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Consider a generic scenario in which an organisation has a new event-driven data stream coming online; this could be a novel source of web traffic or a new stream of payments. This problem may be regarded as a complete data ‘cold-start’ scenario, insofar as the organisation has never seen this data stream previously. Nonetheless, from the moment the data stream is turned on, the organisation wishes to make a prediction about a target variable associated with these events. It may be assumed that the target variable is not included in the data stream and that the event will only be labelled at a later stage of the data processing pipeline. For example, an organisation with a new stream of web traffic might wish to determine whether messages within that stream are generated by a bot. Similarly, a bank with a new source of transaction data might wish to identify fraudulent transactions. In either case, the ‘ground truth’ is not known at the point when the prediction needs to be made; however, based on the prediction made by the model, the organisation can then take appropriate action even in the absence of the ‘ground truth’.
According to conventional wisdom, the only viable solution to this problem would be to manually implement business logic (i.e. rules) to make predictions based on prior domain knowledge about the new data stream. A rules-based implementation would nonetheless have several disadvantages: depending on the domain, rules can be significantly less performant than models, and they provide discrete predictions of the outcome rather than a continuous probabilistic ‘score’. Implementing a machine learning model based on the data stream is clearly not possible due to the lack of historical data. However, suppose the organisation in question has access to similar data streams which share some characteristics with the new data stream. It may be possible to exploit such data streams in order to design a more efficacious prediction system at the point of the data cold-start via transfer learning.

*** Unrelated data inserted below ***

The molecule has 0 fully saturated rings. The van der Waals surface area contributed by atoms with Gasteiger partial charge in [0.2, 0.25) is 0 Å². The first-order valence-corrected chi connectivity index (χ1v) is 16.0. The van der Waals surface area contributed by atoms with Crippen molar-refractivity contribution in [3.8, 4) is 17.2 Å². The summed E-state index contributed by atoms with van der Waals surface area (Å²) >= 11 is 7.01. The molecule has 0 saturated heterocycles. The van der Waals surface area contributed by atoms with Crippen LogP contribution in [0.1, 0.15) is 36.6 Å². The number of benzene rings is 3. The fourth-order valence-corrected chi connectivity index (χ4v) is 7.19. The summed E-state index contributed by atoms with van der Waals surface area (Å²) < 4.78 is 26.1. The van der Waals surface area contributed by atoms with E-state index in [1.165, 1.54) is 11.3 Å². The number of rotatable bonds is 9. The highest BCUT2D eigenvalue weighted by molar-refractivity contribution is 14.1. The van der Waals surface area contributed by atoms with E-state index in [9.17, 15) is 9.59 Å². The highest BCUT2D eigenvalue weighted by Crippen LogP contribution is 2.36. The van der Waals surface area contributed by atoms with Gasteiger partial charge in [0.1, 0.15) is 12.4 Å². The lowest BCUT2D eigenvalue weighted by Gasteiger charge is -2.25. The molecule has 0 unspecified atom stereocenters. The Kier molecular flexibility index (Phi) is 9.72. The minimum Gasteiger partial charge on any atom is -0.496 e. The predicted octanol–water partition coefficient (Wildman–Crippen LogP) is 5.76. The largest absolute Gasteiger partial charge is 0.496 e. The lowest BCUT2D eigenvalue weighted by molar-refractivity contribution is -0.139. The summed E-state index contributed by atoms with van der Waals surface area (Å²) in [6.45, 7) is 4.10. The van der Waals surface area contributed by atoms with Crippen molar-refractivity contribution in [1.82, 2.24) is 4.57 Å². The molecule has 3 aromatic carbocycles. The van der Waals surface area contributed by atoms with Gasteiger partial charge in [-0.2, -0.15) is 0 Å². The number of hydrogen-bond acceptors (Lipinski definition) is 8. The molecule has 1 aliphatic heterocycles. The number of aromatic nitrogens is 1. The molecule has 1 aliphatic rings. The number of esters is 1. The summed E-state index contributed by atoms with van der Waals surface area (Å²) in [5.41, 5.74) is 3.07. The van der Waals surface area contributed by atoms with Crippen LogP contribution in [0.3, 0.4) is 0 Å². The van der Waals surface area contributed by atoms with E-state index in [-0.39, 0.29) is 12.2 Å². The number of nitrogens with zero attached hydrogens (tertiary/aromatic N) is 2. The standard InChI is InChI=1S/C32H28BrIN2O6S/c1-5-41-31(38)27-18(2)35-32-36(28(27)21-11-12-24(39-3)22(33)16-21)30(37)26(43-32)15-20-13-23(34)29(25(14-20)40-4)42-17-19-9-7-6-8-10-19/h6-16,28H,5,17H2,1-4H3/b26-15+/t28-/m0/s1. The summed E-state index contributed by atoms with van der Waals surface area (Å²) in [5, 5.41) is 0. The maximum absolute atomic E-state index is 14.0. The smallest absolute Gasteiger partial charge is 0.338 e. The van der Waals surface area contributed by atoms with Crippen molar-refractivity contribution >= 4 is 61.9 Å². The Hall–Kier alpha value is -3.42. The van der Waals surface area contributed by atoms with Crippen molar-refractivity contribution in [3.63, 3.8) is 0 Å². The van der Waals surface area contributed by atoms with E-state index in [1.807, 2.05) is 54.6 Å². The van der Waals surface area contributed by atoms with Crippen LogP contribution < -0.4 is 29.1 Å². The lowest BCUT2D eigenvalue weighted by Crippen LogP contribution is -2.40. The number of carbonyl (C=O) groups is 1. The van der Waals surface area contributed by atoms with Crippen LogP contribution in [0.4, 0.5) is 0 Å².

This article outlines the details of just such a scenario, in which Featurespace implemented a transfer-learned model for a novel data stream by utilising similar datasets. The content here is less focused on numerical results or low-level technical descriptions of the end product, but instead addresses the high-level challenges and considerations which a data scientist should address when tackling this type of problem. The aim is to outline a framework for feature selection and a general modelling approach for transfer-learned models.
In 2020, a prospective customer approached us with a challenge. The customer in question is a payment processor which provides services to a number of large financial institutions. However, prior to their initial engagement with Featurespace they had focused exclusively on processing card-present (CP) payments. With the growth of the ecommerce market, they were now looking to expand their services to include the processing of card-not-present (CNP) transactions. However, CNP transactions are significantly riskier than CP transactions, and consequently our customer wanted to start providing a fraud detection solution to their member banks as part of the CNP processing service.
The challenge that our customer set us was to develop a performant risk score for their new portfolio of CNP transactions. Our normal approach to producing a risk score would be to create a supervised classification model using data from the entire data portfolio. However, due to the reasons outlined above, there was no historical CNP data from this portfolio that Featurespace could utilise in order to develop a model.